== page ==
That's just downright crazy!

sheshovel
10-27-2005, 03:38 PM
You said:
"At this rather large landscape company, one thing stood out. Pride in work, but no love for the profession{Quote}
I say
Pride in work means knowing what you are doing and making sure what you are going to do is the correct way to do it.
Or at least as close to the correct way as you can make it.
Love of the profession manifests itself in the quality and outcome of the work you do,this means not only today.
.but what your work will look like in 10 years down the road or
what problems it will cause 10 years down the road.

MarcSmith
10-27-2005, 04:03 PM
maybe they don't plan on being business in 10 years....Not that any warranty would still apply

mdvaden
10-27-2005, 10:57 PM
Am I in a position to suggest...

Not now. I was fired about 2 days after I requested to talk about it again. Fairly certain it was over the tree issue.

Heck, I hadn't even brought up the pesticides stuffed onto shelves in the messy trailers yet. My second week, a 17 year old worker is holding a seeder spreader and I asked him what he was doing with the herbicides. He said it was fertilizer (If you saw the storage, you would understand the mixup for an inexperienced worker). Anyhow, it was herbicide and he had to put it back.

That's the way it is there - poor storage, no instruction about what's being handled and applied and no measuring involved or record keeping.

My third week, I almost got polked in the eye by a pitchfork in a barrel - tines up - in the tool trailer.

The owner routed me through a staffing agency and had them call me. He never talked to me good or bad to say goodbye. He basically vanished. I think he was afraid or guilty to talk to me. Even the staffing company thought it was weird.

Anyhow, now with more days I need to fill for my own business, I got slammed with 5 calls for estimates yesterday (I was terminated the day before) and this morning, all 5 estimates were accepted on the spot or within 1 hour.

Someone upstairs is taking care of my situation.

sildoc
10-28-2005, 12:53 AM
I see this all the time around the RV(rogue valley) area. The city does not want side walk upheaval which takes any where from 8-15 years on average for proposed caliper of trees. Most are Maples.
Now from the business stand point I can understand. City wants x and also wants 1 year guarantee. All trees will last 1 year. Then they get tear out and replants. Costing the city 1-2x more than original bid.
Trust me as you hit the North end of North Phoenix road you will see many dead and dying trees just planted not more than a year ago.

Mdvaden,
email me your business number and your quals. What your wanting in referals. I have been sending most tree work to beaver, RH, and tree doc but they are so busy that most of the time are quoting 5- 10 times what it is worth.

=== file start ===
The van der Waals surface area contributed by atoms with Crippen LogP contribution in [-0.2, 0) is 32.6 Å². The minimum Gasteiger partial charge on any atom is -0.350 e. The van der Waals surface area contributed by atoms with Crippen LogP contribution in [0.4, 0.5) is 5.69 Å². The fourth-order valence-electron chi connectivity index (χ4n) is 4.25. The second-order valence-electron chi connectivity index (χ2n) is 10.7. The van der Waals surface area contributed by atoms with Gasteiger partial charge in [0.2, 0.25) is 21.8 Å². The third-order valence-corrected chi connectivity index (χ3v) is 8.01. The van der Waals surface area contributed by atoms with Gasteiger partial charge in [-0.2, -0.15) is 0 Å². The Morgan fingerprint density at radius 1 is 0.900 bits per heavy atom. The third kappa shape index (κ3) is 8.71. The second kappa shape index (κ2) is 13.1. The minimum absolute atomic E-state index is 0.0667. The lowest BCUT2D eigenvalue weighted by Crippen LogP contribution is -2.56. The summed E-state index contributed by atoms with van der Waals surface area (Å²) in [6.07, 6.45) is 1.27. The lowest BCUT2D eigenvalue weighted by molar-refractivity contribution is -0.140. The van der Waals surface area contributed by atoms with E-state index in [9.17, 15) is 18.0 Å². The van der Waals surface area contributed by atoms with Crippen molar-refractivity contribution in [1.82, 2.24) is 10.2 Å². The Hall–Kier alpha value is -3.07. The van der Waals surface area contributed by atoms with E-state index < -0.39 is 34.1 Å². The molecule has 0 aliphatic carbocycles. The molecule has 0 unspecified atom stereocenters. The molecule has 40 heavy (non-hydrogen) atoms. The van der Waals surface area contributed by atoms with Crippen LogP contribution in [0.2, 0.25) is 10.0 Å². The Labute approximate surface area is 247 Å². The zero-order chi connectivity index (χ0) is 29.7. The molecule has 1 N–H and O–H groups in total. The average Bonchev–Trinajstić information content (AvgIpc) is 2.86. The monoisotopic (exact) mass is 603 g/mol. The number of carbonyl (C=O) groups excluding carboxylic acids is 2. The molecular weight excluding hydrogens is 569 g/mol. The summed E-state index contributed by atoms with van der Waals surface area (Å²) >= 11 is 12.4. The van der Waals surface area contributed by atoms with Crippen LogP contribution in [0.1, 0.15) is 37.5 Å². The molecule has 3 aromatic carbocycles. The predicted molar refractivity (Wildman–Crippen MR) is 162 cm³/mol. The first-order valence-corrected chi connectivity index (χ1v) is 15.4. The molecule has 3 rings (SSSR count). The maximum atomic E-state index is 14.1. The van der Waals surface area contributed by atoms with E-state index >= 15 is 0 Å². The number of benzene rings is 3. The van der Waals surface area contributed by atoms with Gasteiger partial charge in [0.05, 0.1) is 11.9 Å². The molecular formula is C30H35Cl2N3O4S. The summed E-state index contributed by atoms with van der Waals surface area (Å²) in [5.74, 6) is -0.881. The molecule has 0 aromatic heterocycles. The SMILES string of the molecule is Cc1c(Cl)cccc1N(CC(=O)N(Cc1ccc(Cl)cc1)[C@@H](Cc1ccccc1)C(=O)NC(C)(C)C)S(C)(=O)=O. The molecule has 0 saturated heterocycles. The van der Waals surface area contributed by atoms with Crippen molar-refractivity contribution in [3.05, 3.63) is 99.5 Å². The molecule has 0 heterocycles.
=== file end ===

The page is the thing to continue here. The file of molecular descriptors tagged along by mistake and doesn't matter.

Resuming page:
mdvaden
10-28-2005, 02:06 AM
Sildoc, the email apparently was disabled by the admin.

Anyway, my website in my signature has all that stuff you asked for in the background and contact pages.

I don't climb like the other services, but do handle plenty from about 20 feet and down. Yes, some that landscapers could do, but rarely at the speed and quality I can perform.

From all I've heard, my prices are averaging lower than most companies. I don't think I'm low. It appears that the prices are outrageously high in Medford. Portland has myriads more qualified arborists and the prices up there may be 1/2 to 2/3 of the Medford estimates.

I just don't see how they manage to get the work, because Medford as well as Portland, has the hacker class companies bidding too.

The Medford city arborist said he may have some trees down the line that fit my niche that require skill but not the high-climb equipment.

Gee... I'll say this, debris dump is cheap here. In Portland, it's $5 or more per cubic yard whether they burn for electricity or grind for mulch.

That BioMass place north of Medford is only $5 total for the large trailer loads I bring in. Those would cost me $40 a load in Beaverton. That savings makes up for the gas price down here.

If anything causes high tree prices in Medford, within reason, it would be:

Gas is higher
Labor is harder to retain after training
Rent or lease can be higher by 10%

But taxes on property are huge huge less.

sildoc
10-28-2005, 04:08 PM
Sildoc, the email apparently was disabled by the admin.

Anyway, my website in my signature has all that stuff you asked for in the background and contact pages.

I don't climb like the other services, but do handle plenty from about 20 feet and down. Yes, some that landscapers could do, but rarely at the speed and quality I can perform.

From all I've heard, my prices are averaging lower than most companies. I don't think I'm low. It appears that the prices are outrageously high in Medford. Portland has myriads more qualified arborists and the prices up there may be 1/2 to 2/3 of the Medford estimates.

I just don't see how they manage to get the work, because Medford as well as Portland, has the hacker class companies bidding too.

The Medford city arborist said he may have some trees down the line that fit my niche that require skill but not the high-climb equipment.

Gee... I'll say this, debris dump is cheap here. In Portland, it's $5 or more per cubic yard whether they burn for electricity or grind for mulch.

That BioMass place north of Medford is only $5 total for the large trailer loads I bring in. Those would cost me $40 a load in Beaverton. That savings makes up for the gas price down here.

If anything causes high tree prices in Medford, within reason, it would be:

Gas is higher
Labor is harder to retain after training
Rent or lease can be higher by 10%

But taxes on property are huge huge less.

Reason #1 why companies can get more here than portland is that there is a huge California influx. They sold their shacks for milions and are able to afford all the luxeries here that they couldn't there.

Biomass is a saint on the pocket book. However for my self I still have to use the transferstation for grass clippings and leaves. Oh well 5 bucks a cu yard.